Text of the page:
What is Burnout?

Burnout is a state of exhaustion caused by prolonged stress often due to being overworked. You may be experiencing burnout if you feel perpetually drained, have a lack of motivation or interest in things you normally care about or enjoy, are irritable, have frequent headaches or muscle pains, use food, alcohol, or drugs to numb yourself, etc. Burnout often results in feeling emotionally blunted, leads to disengagement from important parts of your life, and detachment from others. It can also cause feelings of hopelessness and lead to things like depression.


Who is at Risk for Burnout?

People who do not have enough time to relax, lack close relationships, are not involved in meaningful activities, and engage in inadequate self-care are at risk for burnout. Being high-achieving, perfectionistic, or Type A, can also make people suspectable to burnout.


How Does it Differ from Stress?

Burnout differs from stress in that stress is typically considered to be more immediate or short-term, whereas burnout occurs when stress becomes chronic.


Ways of Managing Burnout

1. One of the most important things to do to manage burnout is reaching out to others for support, such as a partner, family, or friends, even coworkers. If you are lacking supportive relationships, set an intention to cultivate them.


2. Engage your values by connecting with a cause or a community that is important to you. This could be a social justice issue, a group with a shared interest, a religious organization, or even a work-related organization.


3. Even if your job is a major source of stress, try to find something positive or something you value about it, even if it is socializing with coworkers.


4. Work towards finding more balance in your life. Work isn't 100% of life; if that seems to be the case for you cultivate other areas of your life including relationships with family and friends as well as making time for rest, relaxation, and recreation.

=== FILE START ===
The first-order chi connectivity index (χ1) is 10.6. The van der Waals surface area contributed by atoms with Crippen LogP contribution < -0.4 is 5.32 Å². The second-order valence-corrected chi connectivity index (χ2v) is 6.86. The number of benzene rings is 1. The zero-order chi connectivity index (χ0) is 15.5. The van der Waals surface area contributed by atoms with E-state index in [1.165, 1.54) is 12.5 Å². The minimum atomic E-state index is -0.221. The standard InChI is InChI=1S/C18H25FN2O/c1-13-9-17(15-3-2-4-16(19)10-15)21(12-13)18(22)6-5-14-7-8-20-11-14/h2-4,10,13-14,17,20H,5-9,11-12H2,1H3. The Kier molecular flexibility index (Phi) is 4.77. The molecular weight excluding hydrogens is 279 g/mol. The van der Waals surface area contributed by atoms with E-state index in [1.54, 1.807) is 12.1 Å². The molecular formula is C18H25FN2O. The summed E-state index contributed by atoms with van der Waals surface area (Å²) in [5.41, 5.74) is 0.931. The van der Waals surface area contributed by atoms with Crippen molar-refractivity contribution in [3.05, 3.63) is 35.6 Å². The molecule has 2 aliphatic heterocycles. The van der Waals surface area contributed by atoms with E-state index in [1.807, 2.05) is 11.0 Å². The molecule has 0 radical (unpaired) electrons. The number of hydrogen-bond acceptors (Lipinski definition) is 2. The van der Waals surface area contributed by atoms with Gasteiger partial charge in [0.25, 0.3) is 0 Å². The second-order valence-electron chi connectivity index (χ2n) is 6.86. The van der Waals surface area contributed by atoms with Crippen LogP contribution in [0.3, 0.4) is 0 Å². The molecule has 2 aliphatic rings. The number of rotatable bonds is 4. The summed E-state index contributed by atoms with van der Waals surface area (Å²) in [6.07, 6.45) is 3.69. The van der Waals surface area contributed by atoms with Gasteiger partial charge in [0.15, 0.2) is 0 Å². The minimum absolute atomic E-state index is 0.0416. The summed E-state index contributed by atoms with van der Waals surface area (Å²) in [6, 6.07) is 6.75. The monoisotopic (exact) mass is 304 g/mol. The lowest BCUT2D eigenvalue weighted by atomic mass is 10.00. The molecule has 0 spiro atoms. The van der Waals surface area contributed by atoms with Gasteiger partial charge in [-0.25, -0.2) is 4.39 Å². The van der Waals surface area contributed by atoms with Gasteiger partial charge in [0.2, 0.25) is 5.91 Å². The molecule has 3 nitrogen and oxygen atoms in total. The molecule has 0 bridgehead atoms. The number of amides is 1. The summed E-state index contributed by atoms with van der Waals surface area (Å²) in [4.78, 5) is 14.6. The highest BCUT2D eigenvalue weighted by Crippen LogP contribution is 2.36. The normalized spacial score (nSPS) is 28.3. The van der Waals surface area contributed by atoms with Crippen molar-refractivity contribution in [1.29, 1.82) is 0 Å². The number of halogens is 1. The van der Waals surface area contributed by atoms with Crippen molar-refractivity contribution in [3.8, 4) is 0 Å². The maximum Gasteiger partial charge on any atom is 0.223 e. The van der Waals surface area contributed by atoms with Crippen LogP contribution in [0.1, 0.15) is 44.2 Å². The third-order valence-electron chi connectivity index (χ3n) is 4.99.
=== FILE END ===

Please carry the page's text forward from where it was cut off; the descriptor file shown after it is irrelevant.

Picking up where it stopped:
5. Practice self-care including getting adequate sleep.


6. Consider adopting a yoga or mindfulness practice, even if very brief.


7. If you are someone who is high-achieving, perfectionistic, or Type A practicing self-compassion may be especially important.


8. Establish boundaries particularly with people that are difficult or demanding of your time and learn to say no so that you have time for the things you are actually invested in. You might also establish boundaries for yourself; for example, not checking e-mail or taking calls after a certain time.


9. Set aside time to relax and engage in hobbies or interests.


10. TAKE TIME OFF! Go on a vacation, use your sick leave, or ask for a temporary leave of absence.


11. Adopt a healthy diet by limiting sugars, refined carbs, and tans fats. Make sure you are eating omega-3 fatty acids. Also, make sure not to rely on substances like caffeine or nicotine to speed you up and alcohol or cannabis to slow you down.


12. Exercise! If you can, aim for 30 minutes per day, but if that is not realistic aim for something achievable like a 10-minute walk.

If you are interested in learning more or in working with me please go to my homepage to contact me or schedule your free 15-minute phone call.


Please note that the information in this blog is intended for informational purposes only. It should not be used as a substitute for psychological or medical care.  If you are looking for professional help, visit my resources page for guidance on how to find a therapist.  If you are experiencing a mental health emergency, call 911 or go to the nearest ER.

© 2020 Carissa Gustafson, Psy.D.  All rights reserved.